MARCH 30 ― I remember when TV3 first came onto our screens in 1984. I was barely aware of good comedy then but I remember TV3 had a few of them.
Three’s Company was one and had then just ended in the US. But of course, the best one on TV3 then was Cheers. It was about two years old in the States.
During its first season, it was nearly cancelled and it would be a few years before people would come to realise what a cultural phenomenon it was. Of course, in Malaysia, we were still in the first season.
Thirty-four years later, we are now celebrating the end of the series which happened in 1993. My memory of the final episode is still vivid.
I was in my SPM year then and was watching late night TV when I should have been studying. It was a two-part final episode which was preceded by a documentary. It was through the documentary that it dawned on me just how big Cheers was.
Cheers would probably be playing on the reruns circuit forever but for those who have never watched, it was about a bar called Cheers in Boston.
The location of the bar ― this only recently occurred to me ― is the basement of a building which added to its warmth and cosiness. The owner of Cheers was Sam Malone, a former star relief pitcher (a baseball term I am happy to repeat but still cannot be bothered to look up!) and a Lothario just past his prime.
He was assisted by his former coach Ernie Pantusso at the bar and Carla Tortelli as the waitress. His regulars included the barflies Norm Peterson the usually unemployed accountant and Cliff Clavin the postman who took his job very seriously indeed.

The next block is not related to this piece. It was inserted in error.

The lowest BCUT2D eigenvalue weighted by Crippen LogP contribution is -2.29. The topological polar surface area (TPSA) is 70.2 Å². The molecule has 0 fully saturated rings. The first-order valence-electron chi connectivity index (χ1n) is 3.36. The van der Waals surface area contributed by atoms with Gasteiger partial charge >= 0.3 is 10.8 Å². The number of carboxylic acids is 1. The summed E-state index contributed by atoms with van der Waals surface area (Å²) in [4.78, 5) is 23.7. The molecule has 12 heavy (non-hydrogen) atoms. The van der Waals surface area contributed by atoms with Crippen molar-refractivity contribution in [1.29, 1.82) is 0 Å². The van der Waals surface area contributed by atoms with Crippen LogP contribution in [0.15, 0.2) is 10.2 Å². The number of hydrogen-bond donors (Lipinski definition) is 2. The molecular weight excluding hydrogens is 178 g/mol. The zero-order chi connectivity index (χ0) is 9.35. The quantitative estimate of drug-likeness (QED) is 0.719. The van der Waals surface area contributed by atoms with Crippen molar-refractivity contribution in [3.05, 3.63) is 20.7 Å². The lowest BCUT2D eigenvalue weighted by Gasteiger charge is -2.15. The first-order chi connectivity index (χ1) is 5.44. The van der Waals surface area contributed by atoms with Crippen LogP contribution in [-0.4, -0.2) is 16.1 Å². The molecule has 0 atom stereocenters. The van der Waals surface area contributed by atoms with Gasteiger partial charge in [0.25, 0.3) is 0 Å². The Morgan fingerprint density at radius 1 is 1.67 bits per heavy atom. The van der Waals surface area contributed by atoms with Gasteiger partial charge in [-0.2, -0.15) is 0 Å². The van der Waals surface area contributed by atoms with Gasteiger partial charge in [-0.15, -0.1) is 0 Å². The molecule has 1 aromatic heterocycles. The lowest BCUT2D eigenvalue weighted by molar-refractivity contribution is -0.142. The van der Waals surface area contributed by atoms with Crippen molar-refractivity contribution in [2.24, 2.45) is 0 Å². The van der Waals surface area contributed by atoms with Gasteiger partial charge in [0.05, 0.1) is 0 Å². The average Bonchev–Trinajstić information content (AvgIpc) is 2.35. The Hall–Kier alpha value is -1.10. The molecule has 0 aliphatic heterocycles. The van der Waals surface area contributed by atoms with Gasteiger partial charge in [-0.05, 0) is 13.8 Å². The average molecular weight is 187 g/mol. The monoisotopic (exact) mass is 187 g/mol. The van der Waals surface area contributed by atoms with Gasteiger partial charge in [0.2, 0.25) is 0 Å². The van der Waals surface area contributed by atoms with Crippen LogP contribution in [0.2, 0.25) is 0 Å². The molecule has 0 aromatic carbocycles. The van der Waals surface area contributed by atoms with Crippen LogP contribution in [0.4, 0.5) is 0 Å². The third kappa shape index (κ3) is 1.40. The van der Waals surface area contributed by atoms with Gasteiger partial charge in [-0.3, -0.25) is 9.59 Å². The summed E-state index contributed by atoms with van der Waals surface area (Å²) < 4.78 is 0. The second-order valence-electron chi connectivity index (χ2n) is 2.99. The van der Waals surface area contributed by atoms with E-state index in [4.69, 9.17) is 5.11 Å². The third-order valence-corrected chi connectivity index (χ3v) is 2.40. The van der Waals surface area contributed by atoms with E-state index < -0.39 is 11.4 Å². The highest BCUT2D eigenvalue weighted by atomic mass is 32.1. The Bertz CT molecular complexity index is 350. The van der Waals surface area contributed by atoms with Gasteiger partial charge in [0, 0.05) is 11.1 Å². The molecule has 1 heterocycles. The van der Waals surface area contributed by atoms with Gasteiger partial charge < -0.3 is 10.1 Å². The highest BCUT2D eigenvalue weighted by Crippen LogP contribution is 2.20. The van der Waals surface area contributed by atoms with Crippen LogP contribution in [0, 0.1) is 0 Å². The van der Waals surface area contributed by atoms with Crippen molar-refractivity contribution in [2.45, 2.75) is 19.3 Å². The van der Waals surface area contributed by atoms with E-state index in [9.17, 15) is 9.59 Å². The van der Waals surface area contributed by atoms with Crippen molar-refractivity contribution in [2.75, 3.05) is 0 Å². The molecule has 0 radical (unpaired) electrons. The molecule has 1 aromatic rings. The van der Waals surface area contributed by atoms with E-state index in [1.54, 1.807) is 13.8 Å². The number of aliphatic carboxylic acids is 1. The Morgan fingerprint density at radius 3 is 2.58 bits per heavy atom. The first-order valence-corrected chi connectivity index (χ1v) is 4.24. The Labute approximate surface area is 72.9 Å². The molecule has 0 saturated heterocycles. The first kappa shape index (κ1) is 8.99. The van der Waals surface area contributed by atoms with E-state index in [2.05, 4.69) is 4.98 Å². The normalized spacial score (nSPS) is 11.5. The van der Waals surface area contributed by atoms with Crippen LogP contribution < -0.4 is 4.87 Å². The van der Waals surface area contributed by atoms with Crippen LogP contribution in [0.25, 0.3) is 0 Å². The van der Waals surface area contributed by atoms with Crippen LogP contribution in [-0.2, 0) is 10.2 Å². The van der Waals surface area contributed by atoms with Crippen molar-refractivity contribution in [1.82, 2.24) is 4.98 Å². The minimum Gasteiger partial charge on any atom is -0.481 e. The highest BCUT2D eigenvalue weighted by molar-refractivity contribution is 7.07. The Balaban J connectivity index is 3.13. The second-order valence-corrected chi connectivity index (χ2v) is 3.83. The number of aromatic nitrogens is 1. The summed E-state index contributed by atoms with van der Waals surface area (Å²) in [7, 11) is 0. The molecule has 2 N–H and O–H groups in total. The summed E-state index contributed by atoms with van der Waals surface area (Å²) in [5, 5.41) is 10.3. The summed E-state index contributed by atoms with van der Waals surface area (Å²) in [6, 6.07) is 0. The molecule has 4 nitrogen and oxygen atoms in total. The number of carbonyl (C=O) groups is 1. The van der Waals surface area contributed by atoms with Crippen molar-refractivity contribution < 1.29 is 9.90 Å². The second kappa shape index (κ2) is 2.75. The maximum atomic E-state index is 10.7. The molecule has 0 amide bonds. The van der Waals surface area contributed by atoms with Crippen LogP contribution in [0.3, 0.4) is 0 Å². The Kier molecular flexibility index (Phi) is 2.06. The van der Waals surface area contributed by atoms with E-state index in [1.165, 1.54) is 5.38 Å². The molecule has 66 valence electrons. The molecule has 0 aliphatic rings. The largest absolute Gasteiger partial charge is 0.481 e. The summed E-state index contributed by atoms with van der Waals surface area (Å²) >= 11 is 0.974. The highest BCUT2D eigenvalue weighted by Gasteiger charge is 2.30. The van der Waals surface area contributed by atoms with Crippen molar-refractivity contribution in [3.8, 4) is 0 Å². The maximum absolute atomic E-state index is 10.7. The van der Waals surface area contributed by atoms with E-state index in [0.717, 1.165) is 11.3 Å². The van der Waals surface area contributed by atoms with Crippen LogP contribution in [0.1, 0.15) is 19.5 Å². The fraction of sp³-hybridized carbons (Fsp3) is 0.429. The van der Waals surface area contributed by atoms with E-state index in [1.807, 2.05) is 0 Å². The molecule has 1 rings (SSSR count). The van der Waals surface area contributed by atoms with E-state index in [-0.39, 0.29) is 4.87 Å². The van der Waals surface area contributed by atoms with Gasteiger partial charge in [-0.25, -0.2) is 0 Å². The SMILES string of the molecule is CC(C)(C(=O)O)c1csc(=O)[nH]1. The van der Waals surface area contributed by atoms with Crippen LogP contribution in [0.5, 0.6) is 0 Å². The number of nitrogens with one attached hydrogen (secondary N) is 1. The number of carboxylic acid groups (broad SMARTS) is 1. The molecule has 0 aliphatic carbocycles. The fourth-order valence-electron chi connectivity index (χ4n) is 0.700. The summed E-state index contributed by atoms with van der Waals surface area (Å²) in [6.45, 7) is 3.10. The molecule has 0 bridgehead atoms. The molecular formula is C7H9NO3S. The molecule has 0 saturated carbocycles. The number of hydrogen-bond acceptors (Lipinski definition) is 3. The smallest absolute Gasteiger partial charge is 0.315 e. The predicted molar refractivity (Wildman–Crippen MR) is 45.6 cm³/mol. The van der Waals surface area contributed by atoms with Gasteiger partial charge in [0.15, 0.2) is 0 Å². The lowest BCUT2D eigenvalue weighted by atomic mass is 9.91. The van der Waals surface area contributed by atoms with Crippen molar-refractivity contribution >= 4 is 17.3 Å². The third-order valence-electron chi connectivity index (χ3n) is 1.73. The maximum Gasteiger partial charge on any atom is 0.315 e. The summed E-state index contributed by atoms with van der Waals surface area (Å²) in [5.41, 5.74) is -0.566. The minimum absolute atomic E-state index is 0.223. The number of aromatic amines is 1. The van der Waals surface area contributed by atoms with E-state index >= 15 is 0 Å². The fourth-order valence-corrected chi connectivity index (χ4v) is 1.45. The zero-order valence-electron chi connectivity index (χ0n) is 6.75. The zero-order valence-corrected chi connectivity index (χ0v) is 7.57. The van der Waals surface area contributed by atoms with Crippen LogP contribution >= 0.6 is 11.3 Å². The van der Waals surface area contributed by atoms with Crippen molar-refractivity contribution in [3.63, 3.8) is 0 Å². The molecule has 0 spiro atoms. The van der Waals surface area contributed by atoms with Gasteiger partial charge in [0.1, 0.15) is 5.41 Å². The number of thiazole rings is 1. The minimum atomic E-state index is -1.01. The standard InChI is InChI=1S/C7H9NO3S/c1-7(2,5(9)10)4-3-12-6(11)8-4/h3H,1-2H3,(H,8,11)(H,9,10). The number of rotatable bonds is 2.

Coach Pantusso died at the end of season three and was replaced by Woody, played by Woody Harrelson who had his breakthrough role in Cheers.
In the very first episode, the story arc which was to become the backbone of Cheers was introduced. That came in the form of Diane Chambers.
She was a teaching assistant cum graduate student who, in that first episode, was about to marry her professor, Sumner Sloane.
She was unceremoniously dumped and Sam took pity on her and, much to Carla’s chagrin, hired her as a waitress. For the next five years (of Cheers’ 11-year run), Sam and Diane continued their repartee.
They actually had a relationship in the second season but the writers knew how to keep us on the edge and broke them up by Season Three. When at last the time came for them to marry (and probably kill off the show), Diane left Sam at the altar in what was surely one of the most heart-breaking moments on television. That scene by itself was a fantastic combination of scriptwriting and acting.
Many people thought that with Shelley Long’s (who played Diane) departure, the series would effectively end but as with the departure of the coach, the series came back even stronger than before.
Kirsty Alley was hired to play Rebecca Howe who resisted Sam’s charms for the next six seasons (one season more than Long’s own). That and the development of other characters in the show including the legendary Frasier Crane (who would have his own 11-season, 127 times nominated series!) kept the show going.
Now when I look back at Cheers, I realise that it was more than a simple comedy centred around a bar.
It focused on the experience the bar brings – relief after a day’s toil. People can finally socialise in a comfortable environment and be themselves... “where everybody knows your name”, as its theme song goes.
Apart from the writing and immaculate acting, it was the setting of the place which I believe the audience connected to. Now, 25 years after its end, it remains as fresh as ever.
* This is the personal opinion of the columnist.